May issue 2009
A blistering river of garbage splits the slapdash neighbourhoods of Karachi’s Muhammadi Colony in two. But on either side the effect is the same: a powerful stench pokes and taunts like a sweaty, swelling mob. Worse still, disease is rampant.
“Everyone dumps garbage in the nullah,” says Parvez Akhtar. Hearing this is shocking. Yet it has nothing to do with the littering. It’s simply that it’s impossible to tell that there’s a nullah where we stand. It seems more like a sprawling roadside dump: mounds of motionless garbage. Besides, it’s dry.
“No, it’s not dry,” says Akhtar. The 40-year-old has worked for an NGO within this katchi abadi for most of the past decade. “It’s only hard on top. It’s six metres deep.” That’s 20 feet — three men could stand one on top of each other, from the canal floor up, and still not reach the surface. As we continue along the nullah’s edge, I see just how hard it has become. Two boys crouch on the garbage-strewn drain. One holds a blue plastic bag and the other a stick. They dig through the mess, pulling out silvery strips that shine in the sun. I’m not sure what it is. “Machi (fish),” says a voice behind us. A young girl, maybe six years old, is watching us watch the boys. I turn around to see the boys flipping discarded fish parts into the bag. They’re gathering food for a mutt, which is sniffing around behind them on the hills of blue, green and pink plastic bags. The kids and the dog all move about as sure-footedly as they would down any alley. Somehow the garbage has concreted the nullah — and its serpentine mass of crap — completely over.
Dubbed Machar Colony by Karachiites, Muhammadi Colony is the epitome of a crowded, desperate and haphazard community. It’s suggested that as many as 700,000 people live here. If that’s true, then on a patch of land about 4.5 square kilometres, the settlement has a population density that not only is more than 75 times higher than that of Karachi as a whole, but also rivals some infamous slums of Mumbai.
Problems abound in this cramped squalor. And so much seems to stem from the nullah.
“I want to show you something important,” says Akhtar. Our van stops on the far side of a small bridge and he points towards the wooden shells of boats less than 100 metres away on the shore. This is where the sewage empties out into the sea. As my eyes follow the channel out, the dark, thick water stays behind. Small currents trickle seaward, but they just curl back along the left bank. It’s a vortex of currents. “How can the nullah get cleaned?” asks Akhtar rhetorically. “This is the endpoint.”
Designed to flush out the colony’s waste, the flawed sewage canal has broken down instead, providing zero benefit and much harm. Dogs and kids poke through the festering waste teeming with bacteria. And they’re not alone. Adults fiddle about too, trying to link hoses and pumps to the cracked communal waterline that piggybacks the river of garbage. Sadly, less than 1% of the residents make attempts to purify their water. With a stinking open sewer as everyone’s backyard, anaemia, malaria, scabies and typhoid are common. It’s as if the colony’s one and only kidney has failed, slowly poisoning the residents with the stored up filth.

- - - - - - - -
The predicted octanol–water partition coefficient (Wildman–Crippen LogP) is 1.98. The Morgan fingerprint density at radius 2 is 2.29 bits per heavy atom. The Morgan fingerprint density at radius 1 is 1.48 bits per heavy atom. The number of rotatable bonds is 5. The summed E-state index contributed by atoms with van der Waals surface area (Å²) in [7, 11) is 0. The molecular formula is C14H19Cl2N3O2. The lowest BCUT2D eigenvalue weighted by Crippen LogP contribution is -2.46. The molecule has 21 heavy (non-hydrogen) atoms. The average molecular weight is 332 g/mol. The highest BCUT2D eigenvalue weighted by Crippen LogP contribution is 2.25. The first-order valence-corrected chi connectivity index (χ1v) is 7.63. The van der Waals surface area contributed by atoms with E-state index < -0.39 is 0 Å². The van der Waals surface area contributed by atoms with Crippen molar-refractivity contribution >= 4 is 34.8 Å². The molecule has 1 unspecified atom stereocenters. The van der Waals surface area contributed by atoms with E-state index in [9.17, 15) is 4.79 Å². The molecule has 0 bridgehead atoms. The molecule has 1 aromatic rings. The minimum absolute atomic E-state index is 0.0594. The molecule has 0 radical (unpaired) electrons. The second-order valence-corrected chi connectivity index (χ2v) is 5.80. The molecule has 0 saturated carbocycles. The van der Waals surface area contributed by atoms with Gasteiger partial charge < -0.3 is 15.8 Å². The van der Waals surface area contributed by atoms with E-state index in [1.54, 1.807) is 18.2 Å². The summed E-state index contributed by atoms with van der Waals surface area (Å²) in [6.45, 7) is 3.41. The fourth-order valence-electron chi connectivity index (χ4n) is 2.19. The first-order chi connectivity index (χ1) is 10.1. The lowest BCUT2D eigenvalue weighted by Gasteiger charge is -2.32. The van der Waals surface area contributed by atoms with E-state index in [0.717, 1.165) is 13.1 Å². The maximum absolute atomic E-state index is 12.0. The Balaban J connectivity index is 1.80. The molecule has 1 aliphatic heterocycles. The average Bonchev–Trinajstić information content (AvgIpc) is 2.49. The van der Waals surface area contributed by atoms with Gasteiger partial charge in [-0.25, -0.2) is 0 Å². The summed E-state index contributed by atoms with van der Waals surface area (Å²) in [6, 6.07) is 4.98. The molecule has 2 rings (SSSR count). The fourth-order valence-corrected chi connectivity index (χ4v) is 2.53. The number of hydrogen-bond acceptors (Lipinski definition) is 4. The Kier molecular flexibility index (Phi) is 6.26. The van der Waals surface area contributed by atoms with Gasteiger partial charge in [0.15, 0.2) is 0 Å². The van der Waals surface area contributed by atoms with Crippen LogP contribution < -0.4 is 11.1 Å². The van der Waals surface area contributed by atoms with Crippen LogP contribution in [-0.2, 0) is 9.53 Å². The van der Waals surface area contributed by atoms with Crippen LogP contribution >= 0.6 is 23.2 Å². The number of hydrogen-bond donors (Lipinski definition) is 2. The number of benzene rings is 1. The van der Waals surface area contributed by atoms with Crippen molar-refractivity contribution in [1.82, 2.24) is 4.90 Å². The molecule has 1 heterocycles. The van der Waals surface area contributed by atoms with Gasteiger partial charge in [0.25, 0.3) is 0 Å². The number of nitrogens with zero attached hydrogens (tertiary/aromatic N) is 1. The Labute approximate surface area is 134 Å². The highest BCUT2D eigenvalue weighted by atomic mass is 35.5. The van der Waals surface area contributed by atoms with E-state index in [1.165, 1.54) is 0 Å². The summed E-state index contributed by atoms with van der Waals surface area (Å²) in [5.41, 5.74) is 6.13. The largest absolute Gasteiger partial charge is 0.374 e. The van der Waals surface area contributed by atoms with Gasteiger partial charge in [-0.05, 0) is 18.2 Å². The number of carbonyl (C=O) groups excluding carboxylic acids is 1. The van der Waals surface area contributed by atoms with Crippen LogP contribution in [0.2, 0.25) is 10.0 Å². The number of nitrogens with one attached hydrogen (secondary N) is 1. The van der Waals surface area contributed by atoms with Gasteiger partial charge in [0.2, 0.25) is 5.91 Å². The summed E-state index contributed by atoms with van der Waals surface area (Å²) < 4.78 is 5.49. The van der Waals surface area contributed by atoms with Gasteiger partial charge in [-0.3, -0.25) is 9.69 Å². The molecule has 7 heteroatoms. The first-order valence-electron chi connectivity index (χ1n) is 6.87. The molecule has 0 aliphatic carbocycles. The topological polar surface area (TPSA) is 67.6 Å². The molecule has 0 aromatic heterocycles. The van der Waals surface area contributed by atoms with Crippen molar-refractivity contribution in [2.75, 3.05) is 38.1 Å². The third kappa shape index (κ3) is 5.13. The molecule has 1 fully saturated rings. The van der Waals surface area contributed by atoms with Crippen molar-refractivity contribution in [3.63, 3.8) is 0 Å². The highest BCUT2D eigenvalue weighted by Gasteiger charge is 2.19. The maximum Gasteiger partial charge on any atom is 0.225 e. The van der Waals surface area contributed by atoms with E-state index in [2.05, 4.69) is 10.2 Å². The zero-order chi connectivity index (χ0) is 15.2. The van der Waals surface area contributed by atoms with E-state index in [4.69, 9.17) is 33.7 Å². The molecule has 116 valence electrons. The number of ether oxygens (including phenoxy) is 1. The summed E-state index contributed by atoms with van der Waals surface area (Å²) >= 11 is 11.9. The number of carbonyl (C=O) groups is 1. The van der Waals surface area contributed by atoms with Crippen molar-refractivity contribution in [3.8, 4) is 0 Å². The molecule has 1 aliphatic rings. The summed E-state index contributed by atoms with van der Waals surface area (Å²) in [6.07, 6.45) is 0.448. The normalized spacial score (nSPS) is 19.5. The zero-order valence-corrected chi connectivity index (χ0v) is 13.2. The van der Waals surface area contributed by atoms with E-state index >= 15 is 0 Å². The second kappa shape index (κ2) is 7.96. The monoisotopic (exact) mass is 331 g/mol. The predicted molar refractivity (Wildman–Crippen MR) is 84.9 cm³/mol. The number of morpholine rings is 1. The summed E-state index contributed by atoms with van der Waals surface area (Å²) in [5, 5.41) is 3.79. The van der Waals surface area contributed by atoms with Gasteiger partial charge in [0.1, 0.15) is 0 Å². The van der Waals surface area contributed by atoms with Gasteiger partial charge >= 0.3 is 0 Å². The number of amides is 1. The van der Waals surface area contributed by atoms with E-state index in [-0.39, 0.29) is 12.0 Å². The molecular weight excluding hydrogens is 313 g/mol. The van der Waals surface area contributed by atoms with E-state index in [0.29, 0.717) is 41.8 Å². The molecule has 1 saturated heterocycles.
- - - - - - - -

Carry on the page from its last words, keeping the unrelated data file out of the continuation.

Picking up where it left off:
But out of all the diseases that seem to be thriving, there’s one illness that has dominated medical radars: tuberculosis. TB is contagious and deadly — and seems to be unbeatable here. In Machar Colony there are no full-service hospitals to care for the three-quarters of a million people. Fighting TB rests on the shoulders of a few dozen private medical clinics in the shanty town. But the majority don’t have licensed doctors. Quacks undermine the entire anti-TB campaign: administering the wrong medication or an inadequate dosage leads to multi-drug-resistant TB. When that happens, TB takes up to four times as long as, and costs 100 times more than the standard eight-month treatment. Between 2000 and 2005, TB rates in the slum climbed from 15.5% to 19%.
Dingy settlements of wood and straw huts amplify the problem. Each hut is small and narrow like a farmer’s tool shed but, somehow extended families of 10 or more people live inside. Brick-sized holes below the roofline constitute windows. They’re fine for keeping the sun and rain out, but unfortunately, are also good at keeping an airborne disease like TB in.
With the sun arcing overhead, Akhtar directs the van down a narrow lane. A group of kids follow behind. Some slap the back, others try to grab hold of the bumper and run with us. When we stop and get out, the kids tag along. Only three in the group of nine children wear chappals (slippers). Akhtar points out the greenish, scarred foot of a young girl. He describes it simply as “foot rot” and says it’s common here.
Earlier in the day, we went to a government-run school. The ground floor was flooded with stagnant water. All classes had to be shifted to the first floor. But the school’s only washroom was downstairs. Children still had to wend their way across the filth on a makeshift path made from a few bricks standing on end. It had been like that for weeks.
When I suggest to Akhtar that sanitation is the biggest problem, he replies first with a gentle shake of his head. “Eighty per cent of the work needs to be on health awareness first.” Akhtar says sanitation is futile without education. You can’t give people clean water and good sewage systems and expect them to maintain them if they don’t understand their critical value, he says. “People here don’t understand diseases and how they’re spread.”
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